For the crystallization process, the crude solid was transferred to a 50 mL Erlenmeyer flask and hot 95% ethanol (5 mL) was added to it. The solution was heated in order to dissolve the product. After five minutes, product still remained in the flask; therefore, more of the 95% ethanol (2 mL) was added to the product in order to further dissolve it. Once the product fully dissolved, about 2.5 mL of hot water was added drop wise to the product until it became cloudy. The mixture was cooled to room temperature, followed by an ice bath for 15 minutes. The product was isolated by suction filtration. After filtration, the product was left to dry for one week.

The final weight of the crystallized product after drying for one week was 0.1433 g. The percent chemical yield was calculated to be 35.74%, as mentioned in calculations. For structure analysis, the pure product (0.010 g) was added to a small vial. To dissolve the solid, 750 μL of CDCl3 containing 7% DMSO-d6 was added to the small vial. Using a glass pipette, the solution was transferred to an NMR tube for analysis of the pure product by 1H-NMR.

Discussion and Conclusions

Figure 1. Catalytic cycle of the Heck Reaction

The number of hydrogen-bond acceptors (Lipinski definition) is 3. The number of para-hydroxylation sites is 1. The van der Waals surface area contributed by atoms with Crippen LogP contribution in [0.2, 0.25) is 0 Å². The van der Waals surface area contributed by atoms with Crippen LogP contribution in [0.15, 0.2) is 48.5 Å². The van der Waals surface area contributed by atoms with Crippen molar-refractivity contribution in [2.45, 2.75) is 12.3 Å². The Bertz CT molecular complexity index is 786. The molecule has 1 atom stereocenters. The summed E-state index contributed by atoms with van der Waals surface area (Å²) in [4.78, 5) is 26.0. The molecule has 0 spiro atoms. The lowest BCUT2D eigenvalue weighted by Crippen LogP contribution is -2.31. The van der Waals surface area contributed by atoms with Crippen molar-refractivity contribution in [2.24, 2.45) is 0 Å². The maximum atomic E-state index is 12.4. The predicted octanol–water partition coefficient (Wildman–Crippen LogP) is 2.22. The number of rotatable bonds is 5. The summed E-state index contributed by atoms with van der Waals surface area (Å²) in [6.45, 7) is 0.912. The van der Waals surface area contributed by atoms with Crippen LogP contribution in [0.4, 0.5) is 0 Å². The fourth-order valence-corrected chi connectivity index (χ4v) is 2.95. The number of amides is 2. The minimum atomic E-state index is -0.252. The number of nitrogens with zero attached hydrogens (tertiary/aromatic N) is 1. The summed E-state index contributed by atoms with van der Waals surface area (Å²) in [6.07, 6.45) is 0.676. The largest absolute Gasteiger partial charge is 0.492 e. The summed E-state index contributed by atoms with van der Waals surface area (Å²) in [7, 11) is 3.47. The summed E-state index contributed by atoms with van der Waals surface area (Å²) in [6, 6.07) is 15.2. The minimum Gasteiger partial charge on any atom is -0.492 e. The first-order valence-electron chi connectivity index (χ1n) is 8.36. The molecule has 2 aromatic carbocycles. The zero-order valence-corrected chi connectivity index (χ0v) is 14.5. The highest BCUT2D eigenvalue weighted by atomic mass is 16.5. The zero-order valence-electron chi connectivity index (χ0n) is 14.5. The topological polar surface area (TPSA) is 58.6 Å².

The Heck Reaction can begin when Pd+2 is reduced by triethylamine, a tertiary amine. Fig. 1 shows that initially Pd+2 gains two electrons, becoming Pd0, followed by oxidative addition with o-bromoiodobenzene, an aryl iodide. Oxidative addition behaves like a Grignard reaction, where the Pd is oxidized from Pd0 to Pd+2 and the Pd+2 is inserted between the carbon and Iodine. The next step is alkene binding where acrylic acid and the Pd+2 form an unsaturated bond, making a complex Palladium. During migratory insertion, the bond between carbon and Pd+2 grabs the acrylic acid on the terminal alkene end while the other carbon of the alkene grabs Pd+2, forming two new bonds. The forming of two new bonds by migratory insertion makes step five, as shown in Fig. 1, responsible for the trans structure of the product. The product, trans-2-bromocinnamic acid, is formed during β-hydride elimination, where the metal (iodine), Pd+2, and one hydrogen are removed. Pd+2 gains a hydride ion and the bond between Pd+2 and iodine comes off with the hydride ion, therefore, the carbons make a double bond. Reductive elimination reduces Pd+2 back to Pd0 by the triethylamine, allowing the reaction to occur in a catalytic cycle.

Step five shown in Fig. 1 is responsible for the cis/trans selectivity observed in the reaction. Two new bonds are formed in step five and during this bond formation, the R group can end up in the cis position or the trans position. This intermediate has the ability to freely rotate, as seen in Fig. 2.

Figure 2. Newman projections of intermediate five

Figure 3. Structure of Unknown X